Nicola Sturgeon has called on a former childcare minister who admitted to inappropriate behaviour to quit as an MSP.

Mark McDonald resigned from the SNP earlier on Tuesday after the party's report into allegations of misconduct against him by three women.

The 37-year-old said he will continue to sit in the Scottish Parliament as an independent MSP.

Sturgeon said that while her party could not force McDonald to leave Holyrood, she felt it would be "appropriate to give his constituents the opportunity to elect a new MSP".

McDonald, who represents Aberdeen Donside, resigned from the government on November 4 following reports he had sent a text message to a woman which included a reference to a sex act.

He was subsequently suspended from the SNP following further allegations, and the party's report on two of the claims found that his "inappropriate behaviour" had been "deliberate in nature".

The SNP said it had not come to a "definite conclusion" on an allegation by a third woman that the MSP had made inappropriate physical contact with her at a social event.

The party stated that McDonald's conduct had included inappropriate and unwanted text and social media messages, unwanted attention causing distress, persistent behaviour over time and exploiting his position of power.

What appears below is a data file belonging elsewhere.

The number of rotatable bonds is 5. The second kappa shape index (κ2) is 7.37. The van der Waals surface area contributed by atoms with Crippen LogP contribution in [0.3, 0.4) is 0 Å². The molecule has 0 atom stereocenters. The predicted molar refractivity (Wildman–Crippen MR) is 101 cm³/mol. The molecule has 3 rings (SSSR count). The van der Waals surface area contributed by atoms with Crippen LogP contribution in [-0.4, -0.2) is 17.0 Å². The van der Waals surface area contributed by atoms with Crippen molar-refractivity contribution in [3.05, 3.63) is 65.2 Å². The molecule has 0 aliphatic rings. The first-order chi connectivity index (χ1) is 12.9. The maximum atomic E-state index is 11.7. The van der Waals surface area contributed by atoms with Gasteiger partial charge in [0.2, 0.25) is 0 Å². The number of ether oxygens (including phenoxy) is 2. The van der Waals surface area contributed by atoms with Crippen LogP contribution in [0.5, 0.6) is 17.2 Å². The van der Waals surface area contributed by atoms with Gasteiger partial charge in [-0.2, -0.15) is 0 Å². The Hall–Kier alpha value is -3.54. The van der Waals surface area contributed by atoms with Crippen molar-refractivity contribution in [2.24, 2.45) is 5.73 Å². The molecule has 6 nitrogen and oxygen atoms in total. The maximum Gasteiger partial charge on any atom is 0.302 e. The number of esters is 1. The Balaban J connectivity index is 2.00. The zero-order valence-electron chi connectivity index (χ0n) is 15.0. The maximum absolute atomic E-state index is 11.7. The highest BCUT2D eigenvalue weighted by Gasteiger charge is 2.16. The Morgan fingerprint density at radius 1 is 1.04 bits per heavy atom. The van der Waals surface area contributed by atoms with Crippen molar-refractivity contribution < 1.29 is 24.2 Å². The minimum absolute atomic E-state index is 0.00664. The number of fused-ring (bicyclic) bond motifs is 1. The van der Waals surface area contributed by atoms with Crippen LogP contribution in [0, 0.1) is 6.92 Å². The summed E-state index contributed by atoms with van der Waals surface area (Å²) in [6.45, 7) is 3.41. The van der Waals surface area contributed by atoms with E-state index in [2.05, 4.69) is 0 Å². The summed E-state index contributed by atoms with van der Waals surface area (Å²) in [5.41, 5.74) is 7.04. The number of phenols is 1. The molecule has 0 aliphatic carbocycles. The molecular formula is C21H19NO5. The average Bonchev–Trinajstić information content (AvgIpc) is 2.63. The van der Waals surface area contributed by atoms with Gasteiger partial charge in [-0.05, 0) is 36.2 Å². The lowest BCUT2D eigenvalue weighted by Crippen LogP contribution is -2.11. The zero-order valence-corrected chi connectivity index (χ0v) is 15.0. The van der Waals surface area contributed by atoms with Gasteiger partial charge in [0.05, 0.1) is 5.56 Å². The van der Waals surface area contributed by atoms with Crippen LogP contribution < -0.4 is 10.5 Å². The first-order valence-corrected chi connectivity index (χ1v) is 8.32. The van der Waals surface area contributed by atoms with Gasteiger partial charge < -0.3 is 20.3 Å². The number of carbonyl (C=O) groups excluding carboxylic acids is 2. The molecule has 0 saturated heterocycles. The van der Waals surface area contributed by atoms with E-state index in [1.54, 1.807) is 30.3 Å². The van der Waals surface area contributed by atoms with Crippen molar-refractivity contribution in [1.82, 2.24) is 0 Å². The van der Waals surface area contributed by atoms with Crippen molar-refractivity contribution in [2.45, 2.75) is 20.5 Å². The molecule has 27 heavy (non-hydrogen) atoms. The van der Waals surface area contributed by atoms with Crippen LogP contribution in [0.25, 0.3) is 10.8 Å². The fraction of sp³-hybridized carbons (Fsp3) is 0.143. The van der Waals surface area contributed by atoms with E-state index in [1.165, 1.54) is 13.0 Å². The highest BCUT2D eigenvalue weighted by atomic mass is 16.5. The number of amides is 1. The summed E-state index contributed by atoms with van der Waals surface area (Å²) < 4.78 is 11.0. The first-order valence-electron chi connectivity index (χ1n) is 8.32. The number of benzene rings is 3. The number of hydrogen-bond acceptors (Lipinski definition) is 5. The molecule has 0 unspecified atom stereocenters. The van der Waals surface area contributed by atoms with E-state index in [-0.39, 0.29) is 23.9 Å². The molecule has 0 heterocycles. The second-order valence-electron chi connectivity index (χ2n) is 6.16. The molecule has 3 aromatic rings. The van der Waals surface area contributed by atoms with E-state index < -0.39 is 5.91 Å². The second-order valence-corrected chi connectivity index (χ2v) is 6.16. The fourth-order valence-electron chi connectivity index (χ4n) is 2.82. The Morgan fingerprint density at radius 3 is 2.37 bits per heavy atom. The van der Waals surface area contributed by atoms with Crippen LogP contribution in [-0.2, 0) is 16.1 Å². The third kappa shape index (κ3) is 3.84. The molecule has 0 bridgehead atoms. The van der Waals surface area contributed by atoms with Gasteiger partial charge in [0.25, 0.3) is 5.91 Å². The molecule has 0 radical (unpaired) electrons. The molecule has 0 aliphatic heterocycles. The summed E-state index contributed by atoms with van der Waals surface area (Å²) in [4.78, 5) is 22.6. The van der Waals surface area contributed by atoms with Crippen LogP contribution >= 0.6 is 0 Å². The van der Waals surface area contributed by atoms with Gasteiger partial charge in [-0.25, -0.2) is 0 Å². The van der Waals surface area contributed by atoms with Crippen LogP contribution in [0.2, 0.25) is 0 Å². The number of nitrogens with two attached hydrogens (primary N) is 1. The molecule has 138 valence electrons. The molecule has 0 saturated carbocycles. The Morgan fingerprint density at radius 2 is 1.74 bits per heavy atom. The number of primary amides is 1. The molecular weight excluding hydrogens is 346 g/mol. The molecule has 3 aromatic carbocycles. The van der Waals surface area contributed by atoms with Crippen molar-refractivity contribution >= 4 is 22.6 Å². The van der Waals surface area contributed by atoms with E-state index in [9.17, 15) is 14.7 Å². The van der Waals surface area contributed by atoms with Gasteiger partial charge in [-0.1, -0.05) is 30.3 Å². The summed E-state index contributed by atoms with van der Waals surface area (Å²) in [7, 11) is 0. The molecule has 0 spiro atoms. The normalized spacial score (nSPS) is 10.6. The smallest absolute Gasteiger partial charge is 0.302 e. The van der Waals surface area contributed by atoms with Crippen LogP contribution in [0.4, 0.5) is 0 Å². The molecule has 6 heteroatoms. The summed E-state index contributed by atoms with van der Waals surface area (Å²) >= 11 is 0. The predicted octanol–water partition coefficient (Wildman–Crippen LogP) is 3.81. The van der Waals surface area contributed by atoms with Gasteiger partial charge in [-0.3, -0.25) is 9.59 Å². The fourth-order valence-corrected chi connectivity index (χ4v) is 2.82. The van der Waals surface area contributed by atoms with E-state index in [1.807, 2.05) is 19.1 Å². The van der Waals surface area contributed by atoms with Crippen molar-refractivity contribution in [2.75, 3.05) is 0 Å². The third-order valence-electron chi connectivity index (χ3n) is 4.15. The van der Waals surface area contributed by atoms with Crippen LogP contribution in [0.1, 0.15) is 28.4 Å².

Sturgeon said: "The SNP of course cannot force Mark McDonald to stand down as an MSP, so it is a matter for him.

"My view is clear: he was elected as an SNP MSP, and if his behaviour is such that he himself considers that he cannot continue as an SNP MSP, then it would be appropriate to give his constituents the opportunity to elect a new MSP."

In his statement responding to the SNP's report, McDonald said it "confirm(ed) that I have accepted my behaviour towards two individuals fell below the level of professionalism that they were entitled to expect of me, whether in a professional or a social context".

He continued: "While at no stage was my behaviour in any way physically abusive, and while it was certainly not my intention to cause any upset, discomfort or offence to those concerned, it is clear through the concerns highlighted in the report that I have done so.

"That is something which I deeply regret. I would like to take the opportunity here and now to offer a public and unreserved apology to those individuals for the hurt and offence that I have caused them."

He said he had informed the SNP's chief whip of his resignation and would be returning to Holyrood as an independent MSP next week.